After sitting in the sun and listening to him for close to two hours, I asked Kenny Braitman to spend a few minutes elaborating on something he said during our conversation at his permaculture farm in Western Maryland — that having been in the Marine Corps was one of the best things that happened to him, including “losing my legs” in Vietnam.
A partial quote of what Braitman wrote back appears in my Nov. 24 column in The Baltimore Sun. Here’s the rest of it:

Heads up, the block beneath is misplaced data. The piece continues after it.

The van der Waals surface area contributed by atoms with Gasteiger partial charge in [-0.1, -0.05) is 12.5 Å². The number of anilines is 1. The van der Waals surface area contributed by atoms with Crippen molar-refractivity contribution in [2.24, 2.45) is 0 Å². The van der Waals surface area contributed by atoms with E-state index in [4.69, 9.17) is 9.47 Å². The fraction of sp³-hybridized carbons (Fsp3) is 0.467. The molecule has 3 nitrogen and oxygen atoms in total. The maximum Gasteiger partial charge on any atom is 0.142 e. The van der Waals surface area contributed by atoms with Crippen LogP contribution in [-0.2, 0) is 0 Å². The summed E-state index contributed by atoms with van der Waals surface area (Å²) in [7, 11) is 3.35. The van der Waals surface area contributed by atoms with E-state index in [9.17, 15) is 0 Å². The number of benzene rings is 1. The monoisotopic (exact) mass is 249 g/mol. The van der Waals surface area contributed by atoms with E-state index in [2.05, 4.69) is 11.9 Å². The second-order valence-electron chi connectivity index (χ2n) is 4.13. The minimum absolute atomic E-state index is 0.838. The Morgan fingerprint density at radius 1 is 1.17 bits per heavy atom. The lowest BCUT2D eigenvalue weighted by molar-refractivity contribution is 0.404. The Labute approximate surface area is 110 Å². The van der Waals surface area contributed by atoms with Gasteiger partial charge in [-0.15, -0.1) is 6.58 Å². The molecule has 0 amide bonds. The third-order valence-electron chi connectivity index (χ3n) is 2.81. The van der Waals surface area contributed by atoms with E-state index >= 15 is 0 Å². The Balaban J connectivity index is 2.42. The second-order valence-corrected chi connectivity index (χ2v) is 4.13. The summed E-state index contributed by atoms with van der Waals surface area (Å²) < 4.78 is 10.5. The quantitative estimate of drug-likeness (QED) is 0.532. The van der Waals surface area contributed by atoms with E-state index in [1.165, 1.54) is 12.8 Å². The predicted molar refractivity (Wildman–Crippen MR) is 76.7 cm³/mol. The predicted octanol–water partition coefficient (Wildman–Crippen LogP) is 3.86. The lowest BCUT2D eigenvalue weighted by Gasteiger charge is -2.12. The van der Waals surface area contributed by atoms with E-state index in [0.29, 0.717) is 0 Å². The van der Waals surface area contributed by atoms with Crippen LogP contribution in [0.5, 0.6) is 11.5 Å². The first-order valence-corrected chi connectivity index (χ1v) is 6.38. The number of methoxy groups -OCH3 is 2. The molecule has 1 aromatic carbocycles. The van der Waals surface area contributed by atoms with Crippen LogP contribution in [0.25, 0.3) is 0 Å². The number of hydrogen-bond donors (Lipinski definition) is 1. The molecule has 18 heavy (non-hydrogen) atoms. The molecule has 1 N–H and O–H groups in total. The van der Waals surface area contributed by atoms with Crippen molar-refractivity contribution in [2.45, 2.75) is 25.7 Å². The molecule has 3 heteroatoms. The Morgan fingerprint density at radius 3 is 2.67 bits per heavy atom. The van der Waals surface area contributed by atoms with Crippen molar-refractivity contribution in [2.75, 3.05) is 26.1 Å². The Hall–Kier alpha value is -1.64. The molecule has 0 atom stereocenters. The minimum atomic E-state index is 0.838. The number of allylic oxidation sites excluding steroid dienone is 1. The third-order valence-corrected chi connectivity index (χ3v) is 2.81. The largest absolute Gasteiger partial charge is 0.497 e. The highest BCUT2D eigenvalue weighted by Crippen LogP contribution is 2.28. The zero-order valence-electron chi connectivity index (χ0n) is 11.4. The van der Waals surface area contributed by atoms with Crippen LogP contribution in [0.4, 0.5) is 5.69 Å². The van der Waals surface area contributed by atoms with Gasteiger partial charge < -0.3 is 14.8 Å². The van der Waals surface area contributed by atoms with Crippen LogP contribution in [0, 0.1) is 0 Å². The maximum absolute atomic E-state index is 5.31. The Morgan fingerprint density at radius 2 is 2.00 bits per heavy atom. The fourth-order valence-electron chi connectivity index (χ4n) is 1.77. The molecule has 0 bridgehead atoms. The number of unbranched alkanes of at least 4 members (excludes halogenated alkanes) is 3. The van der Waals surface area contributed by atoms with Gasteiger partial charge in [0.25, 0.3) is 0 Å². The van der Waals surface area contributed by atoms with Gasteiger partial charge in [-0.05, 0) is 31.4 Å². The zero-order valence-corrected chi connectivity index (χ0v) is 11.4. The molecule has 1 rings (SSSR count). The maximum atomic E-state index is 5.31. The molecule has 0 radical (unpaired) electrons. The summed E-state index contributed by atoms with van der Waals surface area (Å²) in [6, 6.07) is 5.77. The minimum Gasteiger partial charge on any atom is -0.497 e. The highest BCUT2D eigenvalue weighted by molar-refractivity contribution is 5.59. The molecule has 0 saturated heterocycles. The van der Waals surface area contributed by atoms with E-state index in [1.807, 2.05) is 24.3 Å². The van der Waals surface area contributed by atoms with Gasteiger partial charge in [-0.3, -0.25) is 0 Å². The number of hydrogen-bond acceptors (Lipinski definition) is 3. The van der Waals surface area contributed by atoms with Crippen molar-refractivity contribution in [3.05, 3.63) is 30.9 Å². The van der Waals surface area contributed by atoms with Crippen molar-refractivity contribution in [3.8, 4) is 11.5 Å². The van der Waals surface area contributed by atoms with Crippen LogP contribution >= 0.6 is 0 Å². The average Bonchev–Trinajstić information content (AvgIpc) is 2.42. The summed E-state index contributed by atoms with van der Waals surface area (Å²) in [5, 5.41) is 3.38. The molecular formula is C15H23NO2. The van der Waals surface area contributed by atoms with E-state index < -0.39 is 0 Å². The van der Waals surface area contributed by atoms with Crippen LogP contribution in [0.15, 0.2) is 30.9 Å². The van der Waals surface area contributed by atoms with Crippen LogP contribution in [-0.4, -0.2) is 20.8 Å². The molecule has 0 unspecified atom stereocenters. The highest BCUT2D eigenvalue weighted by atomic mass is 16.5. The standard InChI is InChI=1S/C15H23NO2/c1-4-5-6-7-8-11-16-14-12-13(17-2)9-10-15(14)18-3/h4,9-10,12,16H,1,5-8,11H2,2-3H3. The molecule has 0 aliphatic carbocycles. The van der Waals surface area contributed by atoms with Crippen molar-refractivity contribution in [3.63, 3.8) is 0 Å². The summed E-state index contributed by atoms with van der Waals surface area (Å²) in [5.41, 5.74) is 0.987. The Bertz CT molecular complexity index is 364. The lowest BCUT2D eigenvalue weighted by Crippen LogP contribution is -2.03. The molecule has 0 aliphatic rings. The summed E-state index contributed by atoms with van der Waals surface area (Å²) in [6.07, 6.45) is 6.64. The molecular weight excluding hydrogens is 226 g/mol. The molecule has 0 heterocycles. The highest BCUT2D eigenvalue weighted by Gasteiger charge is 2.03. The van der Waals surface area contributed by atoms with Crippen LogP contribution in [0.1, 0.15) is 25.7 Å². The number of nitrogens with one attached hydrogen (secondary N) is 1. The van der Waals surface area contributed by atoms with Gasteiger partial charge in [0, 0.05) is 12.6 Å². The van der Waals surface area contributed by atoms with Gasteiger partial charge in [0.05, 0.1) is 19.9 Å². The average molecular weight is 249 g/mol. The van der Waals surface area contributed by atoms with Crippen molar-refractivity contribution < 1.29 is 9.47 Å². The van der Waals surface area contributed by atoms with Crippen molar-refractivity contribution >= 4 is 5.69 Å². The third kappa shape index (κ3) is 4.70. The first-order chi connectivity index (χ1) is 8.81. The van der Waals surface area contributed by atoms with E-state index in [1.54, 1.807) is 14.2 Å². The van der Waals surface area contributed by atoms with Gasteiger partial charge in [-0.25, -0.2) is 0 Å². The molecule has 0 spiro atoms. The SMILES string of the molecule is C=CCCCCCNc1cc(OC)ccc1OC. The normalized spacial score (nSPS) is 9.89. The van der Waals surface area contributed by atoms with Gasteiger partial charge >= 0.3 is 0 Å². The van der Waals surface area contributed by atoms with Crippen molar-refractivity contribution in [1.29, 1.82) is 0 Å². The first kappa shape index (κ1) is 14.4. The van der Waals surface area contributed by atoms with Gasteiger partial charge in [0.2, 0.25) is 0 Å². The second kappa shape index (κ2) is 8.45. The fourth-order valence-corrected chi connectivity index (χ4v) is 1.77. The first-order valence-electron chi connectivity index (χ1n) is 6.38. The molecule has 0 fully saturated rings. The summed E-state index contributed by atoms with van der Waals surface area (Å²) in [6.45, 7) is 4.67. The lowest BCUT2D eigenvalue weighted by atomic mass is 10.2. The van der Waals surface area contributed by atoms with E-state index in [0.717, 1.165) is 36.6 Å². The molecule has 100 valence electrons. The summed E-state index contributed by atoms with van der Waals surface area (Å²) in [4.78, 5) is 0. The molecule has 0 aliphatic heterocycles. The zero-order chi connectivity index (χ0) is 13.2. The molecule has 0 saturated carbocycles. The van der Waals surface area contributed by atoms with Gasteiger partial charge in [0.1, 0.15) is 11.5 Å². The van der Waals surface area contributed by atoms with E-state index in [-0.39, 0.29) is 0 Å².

“Having artificial legs as a result of wounds from the Vietnam war, I am constantly reminded of that loss. Whether through limited activities, discomfort, pain, or emotion; they all serve as a reminder of what I do have. I spent almost a year in the hospital after being wounded where I witnessed and/or knew many Marines who, through their own injuries, lost eye sight, hearing, use of arms, hands, legs, etc. I know what these losses are like. As a result of this knowledge, I am forever grateful that I have what I do have. It is important to me to voice this gratefulness out loud so I do not take it for granted: not unlike the Cherokee address of gratefulness. Each step that hurts is a step that others can’t make. Each activity that is limited is an activity that I can perform limited or otherwise. I did not die in Vietnam. I have four children and a wonderful wife. My life is good. My prostheses keep these thoughts in my mind and help me focus on what I do have, not what I have lost or don’t have.”